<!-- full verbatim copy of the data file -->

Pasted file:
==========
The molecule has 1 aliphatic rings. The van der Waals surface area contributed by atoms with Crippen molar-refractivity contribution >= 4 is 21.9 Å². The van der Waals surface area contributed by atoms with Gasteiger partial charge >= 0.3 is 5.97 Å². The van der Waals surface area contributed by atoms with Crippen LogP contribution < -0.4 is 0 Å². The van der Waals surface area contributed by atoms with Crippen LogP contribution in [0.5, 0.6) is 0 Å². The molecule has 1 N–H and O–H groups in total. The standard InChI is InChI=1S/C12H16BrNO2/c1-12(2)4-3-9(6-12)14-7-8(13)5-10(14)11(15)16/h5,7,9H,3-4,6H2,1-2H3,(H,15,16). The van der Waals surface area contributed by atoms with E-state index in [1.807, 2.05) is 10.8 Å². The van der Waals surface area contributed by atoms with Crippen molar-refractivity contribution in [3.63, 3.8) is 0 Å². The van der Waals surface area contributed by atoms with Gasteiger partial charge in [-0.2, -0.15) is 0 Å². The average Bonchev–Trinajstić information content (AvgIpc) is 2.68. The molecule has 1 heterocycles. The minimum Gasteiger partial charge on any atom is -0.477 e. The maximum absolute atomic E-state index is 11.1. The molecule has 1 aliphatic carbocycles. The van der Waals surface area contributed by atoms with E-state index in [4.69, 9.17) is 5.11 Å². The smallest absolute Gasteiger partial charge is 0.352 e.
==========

The molecule has 1 aliphatic rings. The van der Waals surface area contributed by atoms with Crippen molar-refractivity contribution >= 4 is 21.9 Å². The van der Waals surface area contributed by atoms with Gasteiger partial charge >= 0.3 is 5.97 Å². The van der Waals surface area contributed by atoms with Crippen LogP contribution < -0.4 is 0 Å². The van der Waals surface area contributed by atoms with Crippen LogP contribution in [0.5, 0.6) is 0 Å². The molecule has 1 N–H and O–H groups in total. The standard InChI is InChI=1S/C12H16BrNO2/c1-12(2)4-3-9(6-12)14-7-8(13)5-10(14)11(15)16/h5,7,9H,3-4,6H2,1-2H3,(H,15,16). The van der Waals surface area contributed by atoms with E-state index in [1.807, 2.05) is 10.8 Å². The van der Waals surface area contributed by atoms with Crippen molar-refractivity contribution in [3.63, 3.8) is 0 Å². The van der Waals surface area contributed by atoms with Gasteiger partial charge in [-0.2, -0.15) is 0 Å². The average Bonchev–Trinajstić information content (AvgIpc) is 2.68. The molecule has 1 heterocycles. The minimum Gasteiger partial charge on any atom is -0.477 e. The maximum absolute atomic E-state index is 11.1. The molecule has 1 aliphatic carbocycles. The van der Waals surface area contributed by atoms with E-state index in [4.69, 9.17) is 5.11 Å². The smallest absolute Gasteiger partial charge is 0.352 e.